Adolf Koeberle, a German theologian from the early half of the twentieth century, speaks of the incarnation in a way that shatters the common story. “The miracle of His presence is the pledge that God has taken pity on the world” (Koeberle, The Quest for Holiness, Wipf and Stock, 53.) Pity? Not love and joy but pity? For whatever else it may be, the incarnation is God’s way of telling humanity that we cannot climb a ladder to heaven. It doesn’t matter what we feel, experience, think, or do, nothing can get us up. He comes down. He comes to us.
In the same way, the cross too is an affront to us. “God has disclosed His judgment on the world in the Cross of Jesus so as to crush us utterly and completely by the judgment it reveals. Here He shows the world what it would never have fully realized by itself, the end of its own wisdom and willfulness and the judgment of God on both” (Koeberle, The Quest for Holiness, Wipf and Stock, 46).
Indeed this time of year is a season for giving, but the reality is there is nothing we can give to God. Nothing we can do to make him happy, or like us better, or get closer to him because he has already done that for us. He came to us. He continues to come to us in Baptism and Holy Communion, in the words of the absolution and in the preaching of and reading of His word. If nothing else this time of year should remind us of this fact. The incarnation, the beautiful baby Jesus and heart warming nativity scene isn’t simply a pledge of love, it is pity enfleshed, pity and judgment that will lead to a cross. Pity and judgment that reminds us of what we cannot do.
But in that moment, when we realize what the incarnation and the cross mean for us as a people we are freed from the falsity of life. Freed from the need to check off boxes on a list of things we have to do to be good Christians. Freed to love people for no other reason than that they are people. Because the other way that God continues to come to us, to care for us, is through us. In the mother that cares for the child, in the son who has to work two jobs to help his family stay afloat, in the random stranger that buys the Christmas presents for those who cannot afford it.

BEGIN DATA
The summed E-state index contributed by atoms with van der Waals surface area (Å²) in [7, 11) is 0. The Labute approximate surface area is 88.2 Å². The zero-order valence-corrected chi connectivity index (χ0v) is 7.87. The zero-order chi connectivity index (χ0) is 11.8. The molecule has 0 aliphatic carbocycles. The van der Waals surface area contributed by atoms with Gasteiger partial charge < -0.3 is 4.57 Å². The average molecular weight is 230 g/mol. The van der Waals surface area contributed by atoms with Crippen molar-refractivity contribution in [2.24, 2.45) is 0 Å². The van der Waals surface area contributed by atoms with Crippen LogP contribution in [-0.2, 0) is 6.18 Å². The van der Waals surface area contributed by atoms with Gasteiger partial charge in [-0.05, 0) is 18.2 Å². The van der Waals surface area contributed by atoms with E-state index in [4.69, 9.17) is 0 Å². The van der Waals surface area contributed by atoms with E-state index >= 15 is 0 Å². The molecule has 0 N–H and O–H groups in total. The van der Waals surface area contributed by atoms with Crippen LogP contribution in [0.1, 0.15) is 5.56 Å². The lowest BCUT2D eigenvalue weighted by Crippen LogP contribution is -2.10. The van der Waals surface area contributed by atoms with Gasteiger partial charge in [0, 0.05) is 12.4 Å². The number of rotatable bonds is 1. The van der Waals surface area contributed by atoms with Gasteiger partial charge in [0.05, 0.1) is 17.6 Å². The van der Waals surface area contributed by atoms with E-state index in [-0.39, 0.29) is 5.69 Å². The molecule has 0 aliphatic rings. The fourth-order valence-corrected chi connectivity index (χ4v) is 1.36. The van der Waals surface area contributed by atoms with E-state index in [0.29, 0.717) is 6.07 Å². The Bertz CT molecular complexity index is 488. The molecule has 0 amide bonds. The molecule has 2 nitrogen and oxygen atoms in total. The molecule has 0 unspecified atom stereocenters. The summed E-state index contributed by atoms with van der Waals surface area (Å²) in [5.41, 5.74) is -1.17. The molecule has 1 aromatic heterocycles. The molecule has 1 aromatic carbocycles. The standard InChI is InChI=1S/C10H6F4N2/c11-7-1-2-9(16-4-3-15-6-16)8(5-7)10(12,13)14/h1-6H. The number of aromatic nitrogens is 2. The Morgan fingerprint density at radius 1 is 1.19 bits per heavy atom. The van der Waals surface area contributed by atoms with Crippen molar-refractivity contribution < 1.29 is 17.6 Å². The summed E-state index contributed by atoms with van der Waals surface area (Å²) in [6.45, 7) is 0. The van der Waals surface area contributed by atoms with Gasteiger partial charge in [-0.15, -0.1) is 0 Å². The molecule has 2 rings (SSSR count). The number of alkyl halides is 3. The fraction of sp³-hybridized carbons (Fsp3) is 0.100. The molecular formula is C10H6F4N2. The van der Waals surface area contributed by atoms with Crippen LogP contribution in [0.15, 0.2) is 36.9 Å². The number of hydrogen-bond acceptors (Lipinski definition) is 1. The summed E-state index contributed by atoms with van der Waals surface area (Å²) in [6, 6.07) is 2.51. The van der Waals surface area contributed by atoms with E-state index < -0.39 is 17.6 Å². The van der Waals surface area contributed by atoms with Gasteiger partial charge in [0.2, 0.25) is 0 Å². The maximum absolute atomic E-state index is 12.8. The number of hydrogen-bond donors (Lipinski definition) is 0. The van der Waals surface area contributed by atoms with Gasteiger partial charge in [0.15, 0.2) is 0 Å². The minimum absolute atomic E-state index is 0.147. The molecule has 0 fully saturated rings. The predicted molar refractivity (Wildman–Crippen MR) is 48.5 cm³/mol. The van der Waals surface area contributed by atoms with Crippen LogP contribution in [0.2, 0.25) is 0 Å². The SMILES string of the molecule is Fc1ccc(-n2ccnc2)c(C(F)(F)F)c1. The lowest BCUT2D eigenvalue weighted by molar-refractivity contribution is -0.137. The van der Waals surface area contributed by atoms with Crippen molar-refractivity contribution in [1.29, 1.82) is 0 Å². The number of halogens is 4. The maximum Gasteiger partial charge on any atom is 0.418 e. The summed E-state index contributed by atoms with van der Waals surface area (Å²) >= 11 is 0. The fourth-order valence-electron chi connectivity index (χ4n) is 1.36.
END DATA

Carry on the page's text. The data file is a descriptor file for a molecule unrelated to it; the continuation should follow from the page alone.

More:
Life under the cross isn’t about making God happy, it is about being his hands and feet to those who need it. What is between me and God has already been decided; 2000 years ago and half a world away. But what is between me and my neighbor, well that changes every day. The situations that arise, ones that remind me of my past, ones that challenge my present, and ones that shape my future are the places in which God has placed me to care for my fellow creatures. In Lutheran terms the third use of the law is less about making me acceptable to God and more about teaching me what it means to care for my neighbor, in that way it guides me. Obedience to it doesn’t effect my place with God, but it does affect my place with my neighbor.
This season is one of giving. One where God gave to us because we cannot give to him. One where God gave to us so we could give to the world.